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Whedonesque - a community weblog about Joss Whedon
"It's a real burn, being right so often."
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January 03 2005

'Mysterious Skin' airing at Sundance. After successful premieres at various international film fests, the dark independent film (co-starring Michelle Trachtenberg) makes its United States debut at the prestigious Sundance Film Festival, during January 2005.

By navigating the film and events guide at the above link, one can find the Sundance description of the film by looking it up in the alphabetical directory. To provide an excerpt of their description:

"It takes two artists working at the height of their respective crafts to create the many daring and moving layers that make up Mysterious Skin. The first is author Scott Heim, who wrote the acclaimed novel, and the second, Sundance veteran Gregg Araki, his cinematic devotee, who takes his passionate direction into such exciting new ground that it almost feels like a rediscovery.

It's not that Araki's usual touches for style, musical moods, savage humor, and photographic grace are missing...far from it. Using an imaginative array of tools and a fearless cast (too synchronized in skill to single out), Araki takes unthinkable cruelties and exposes how terrifyingly ordinary they can really be...
"

In case anyone is lucky enough to attend the film festival, the screening times for 'Mysterious Skin' are as currently listed as follows:

Friday , Jan 28 9:30 PM -- Eccles Theatre
Saturday , Jan 29 11:30 AM -- Library Center Theatre
Saturday , Jan 29 9:30 PM -- Tower Theatre, SLC

Oh, goodie! Something I can see. Thanks for posting this....usually I ignore Sundance, because it's generally an annoying little festival. ;-D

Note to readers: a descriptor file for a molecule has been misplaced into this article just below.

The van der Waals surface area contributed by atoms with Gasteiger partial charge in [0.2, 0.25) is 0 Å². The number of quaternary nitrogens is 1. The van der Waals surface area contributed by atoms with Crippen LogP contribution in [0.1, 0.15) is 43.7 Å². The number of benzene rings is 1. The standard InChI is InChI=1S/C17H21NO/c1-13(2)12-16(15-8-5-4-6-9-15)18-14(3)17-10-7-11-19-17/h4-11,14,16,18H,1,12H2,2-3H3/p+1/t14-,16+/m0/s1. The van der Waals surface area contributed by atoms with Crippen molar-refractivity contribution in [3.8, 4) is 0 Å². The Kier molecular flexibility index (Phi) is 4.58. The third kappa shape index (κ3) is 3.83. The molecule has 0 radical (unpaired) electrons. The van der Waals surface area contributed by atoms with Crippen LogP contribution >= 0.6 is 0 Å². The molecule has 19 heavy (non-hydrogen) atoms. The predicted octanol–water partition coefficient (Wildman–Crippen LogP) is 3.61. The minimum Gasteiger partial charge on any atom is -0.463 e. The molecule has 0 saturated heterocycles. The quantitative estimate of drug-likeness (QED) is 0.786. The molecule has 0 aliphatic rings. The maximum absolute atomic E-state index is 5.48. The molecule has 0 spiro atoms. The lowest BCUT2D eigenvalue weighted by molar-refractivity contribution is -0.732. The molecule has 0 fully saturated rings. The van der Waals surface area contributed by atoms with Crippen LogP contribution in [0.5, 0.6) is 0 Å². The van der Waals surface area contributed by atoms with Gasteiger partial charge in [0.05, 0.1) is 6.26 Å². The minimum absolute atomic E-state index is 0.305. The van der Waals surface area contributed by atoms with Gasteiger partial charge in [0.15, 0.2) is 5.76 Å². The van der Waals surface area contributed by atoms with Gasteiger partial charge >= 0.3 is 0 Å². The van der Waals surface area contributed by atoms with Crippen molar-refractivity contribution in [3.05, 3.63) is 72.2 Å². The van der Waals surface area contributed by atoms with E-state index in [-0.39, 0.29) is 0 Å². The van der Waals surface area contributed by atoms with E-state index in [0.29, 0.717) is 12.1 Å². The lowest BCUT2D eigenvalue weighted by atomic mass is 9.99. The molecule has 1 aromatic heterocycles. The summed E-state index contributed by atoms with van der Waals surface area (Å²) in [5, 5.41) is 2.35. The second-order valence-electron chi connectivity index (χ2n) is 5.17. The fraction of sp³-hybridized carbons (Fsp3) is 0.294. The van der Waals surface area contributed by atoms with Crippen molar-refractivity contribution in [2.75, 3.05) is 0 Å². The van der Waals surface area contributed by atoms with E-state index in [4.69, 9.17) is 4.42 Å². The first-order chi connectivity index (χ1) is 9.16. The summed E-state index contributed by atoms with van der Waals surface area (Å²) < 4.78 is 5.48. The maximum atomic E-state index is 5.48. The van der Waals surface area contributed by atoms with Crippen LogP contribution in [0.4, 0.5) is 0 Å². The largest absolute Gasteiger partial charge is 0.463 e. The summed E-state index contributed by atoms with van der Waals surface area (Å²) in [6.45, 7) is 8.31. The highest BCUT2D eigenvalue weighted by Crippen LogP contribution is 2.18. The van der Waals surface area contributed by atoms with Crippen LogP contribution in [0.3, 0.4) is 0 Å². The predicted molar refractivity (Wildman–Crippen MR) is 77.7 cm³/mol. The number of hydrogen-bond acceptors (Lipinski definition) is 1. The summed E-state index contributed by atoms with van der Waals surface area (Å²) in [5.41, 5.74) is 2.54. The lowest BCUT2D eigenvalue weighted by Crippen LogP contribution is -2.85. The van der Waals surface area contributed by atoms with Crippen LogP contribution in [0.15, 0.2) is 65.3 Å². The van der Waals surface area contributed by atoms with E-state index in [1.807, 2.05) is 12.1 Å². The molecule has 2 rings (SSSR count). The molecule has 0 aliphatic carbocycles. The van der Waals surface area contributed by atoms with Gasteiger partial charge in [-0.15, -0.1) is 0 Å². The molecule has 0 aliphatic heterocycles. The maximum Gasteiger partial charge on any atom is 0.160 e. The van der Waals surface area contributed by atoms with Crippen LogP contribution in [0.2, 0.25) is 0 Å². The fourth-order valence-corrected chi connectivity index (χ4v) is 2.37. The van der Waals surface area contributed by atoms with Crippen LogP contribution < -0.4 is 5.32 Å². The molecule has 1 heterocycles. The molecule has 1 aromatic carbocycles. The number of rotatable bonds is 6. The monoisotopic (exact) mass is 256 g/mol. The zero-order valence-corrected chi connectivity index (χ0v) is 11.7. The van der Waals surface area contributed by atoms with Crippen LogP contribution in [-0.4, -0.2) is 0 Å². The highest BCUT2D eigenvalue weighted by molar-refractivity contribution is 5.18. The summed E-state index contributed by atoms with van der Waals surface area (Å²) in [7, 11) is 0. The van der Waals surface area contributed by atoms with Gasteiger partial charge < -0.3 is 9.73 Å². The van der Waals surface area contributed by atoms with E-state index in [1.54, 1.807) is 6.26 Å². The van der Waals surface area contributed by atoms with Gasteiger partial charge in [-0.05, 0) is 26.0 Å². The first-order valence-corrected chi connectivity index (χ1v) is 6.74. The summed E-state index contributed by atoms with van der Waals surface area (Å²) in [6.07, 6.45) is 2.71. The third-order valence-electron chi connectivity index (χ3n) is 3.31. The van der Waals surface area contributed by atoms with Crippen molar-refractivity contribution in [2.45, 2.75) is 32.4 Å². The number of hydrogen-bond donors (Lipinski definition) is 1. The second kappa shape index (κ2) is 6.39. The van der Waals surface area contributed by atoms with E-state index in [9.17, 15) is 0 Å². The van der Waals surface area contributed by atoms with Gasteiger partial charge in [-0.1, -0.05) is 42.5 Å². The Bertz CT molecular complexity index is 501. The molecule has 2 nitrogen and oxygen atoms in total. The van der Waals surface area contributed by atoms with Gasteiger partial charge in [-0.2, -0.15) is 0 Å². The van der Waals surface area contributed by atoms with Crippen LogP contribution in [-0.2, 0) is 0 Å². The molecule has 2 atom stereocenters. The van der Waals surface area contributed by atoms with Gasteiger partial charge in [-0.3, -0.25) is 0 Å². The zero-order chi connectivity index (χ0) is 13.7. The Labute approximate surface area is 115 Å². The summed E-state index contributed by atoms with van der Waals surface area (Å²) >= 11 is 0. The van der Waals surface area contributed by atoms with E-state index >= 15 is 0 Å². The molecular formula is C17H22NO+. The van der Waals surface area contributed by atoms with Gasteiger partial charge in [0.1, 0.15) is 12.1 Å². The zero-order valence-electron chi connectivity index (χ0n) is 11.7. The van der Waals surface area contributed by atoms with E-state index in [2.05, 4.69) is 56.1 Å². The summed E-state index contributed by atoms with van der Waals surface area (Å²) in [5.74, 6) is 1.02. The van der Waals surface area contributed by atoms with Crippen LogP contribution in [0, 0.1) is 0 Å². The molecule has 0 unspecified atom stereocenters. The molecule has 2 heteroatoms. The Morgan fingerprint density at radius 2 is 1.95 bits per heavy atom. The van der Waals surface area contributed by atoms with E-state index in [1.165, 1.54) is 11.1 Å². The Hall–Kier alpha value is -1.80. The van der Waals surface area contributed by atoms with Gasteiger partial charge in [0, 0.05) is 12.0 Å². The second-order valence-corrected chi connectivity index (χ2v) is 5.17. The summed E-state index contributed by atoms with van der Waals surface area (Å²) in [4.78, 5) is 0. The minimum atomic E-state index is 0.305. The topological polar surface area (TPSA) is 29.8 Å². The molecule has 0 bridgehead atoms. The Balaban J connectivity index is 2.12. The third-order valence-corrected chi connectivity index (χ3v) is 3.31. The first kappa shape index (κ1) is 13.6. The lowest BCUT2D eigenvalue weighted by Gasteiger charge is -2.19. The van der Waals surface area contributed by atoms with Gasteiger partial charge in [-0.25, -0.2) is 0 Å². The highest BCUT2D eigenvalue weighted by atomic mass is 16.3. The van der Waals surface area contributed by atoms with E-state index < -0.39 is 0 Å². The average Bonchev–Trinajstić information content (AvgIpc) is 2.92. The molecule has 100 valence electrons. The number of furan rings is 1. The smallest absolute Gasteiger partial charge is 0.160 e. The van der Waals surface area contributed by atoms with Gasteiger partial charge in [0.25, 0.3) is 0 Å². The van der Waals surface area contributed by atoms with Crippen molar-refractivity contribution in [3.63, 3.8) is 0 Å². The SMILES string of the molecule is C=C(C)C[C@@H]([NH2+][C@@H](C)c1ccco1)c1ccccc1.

ReeQueen: it's cool that you're near the location where the festival will take place :)

For the local inhabitants I can see why the festival might be a bit annoying -- what with all the hustle and bustle and influx of tourists that the event must bring each and every year :)

Anyway -- if I'm not mistaken, this is your first comment on Whedonesque. If that's the case, then welcome aboard! :)
Why, yes, yes it is. ;-D Thanks for the welcome, I appreciate it.

Sundance, though, is more annoying for it's lack of actual quality than for any inconvenience (I live on the "wrong" side of the freeway). It used to be a good springboard for the indie movement, now it's more of a status thing. Just one of those things that has outgrown it's motivating force, to become something up-and-coming actors/directors/producers get involved in for the bonus points.

I'd compare it to "Mickey D's" being something we said in high school, back in the early eighties, which is now used as "urban" marketing for McDonald's. That kind of annoying.

But, I could just be grouchy because it messes up the Tower Theatre weekend Rocky Horror showings.
Ah, I see :) And yep, it's indeed a bit offputting when something with humble grassroots origins is morphed into more of a status symbol.

Though with that being said, it's nice knowing that Gregg Araki was being featured at Sundance as far back as 12 years ago, when the festival was smaller and its original motivating force was more in play.

In that sense, I'm glad that Gregg Araki's films are still being showcased at Sundance -- because he seems to be a veteran of the festival, and a lot of his work has found its audience there. So its cool seeing that tradition continue :)

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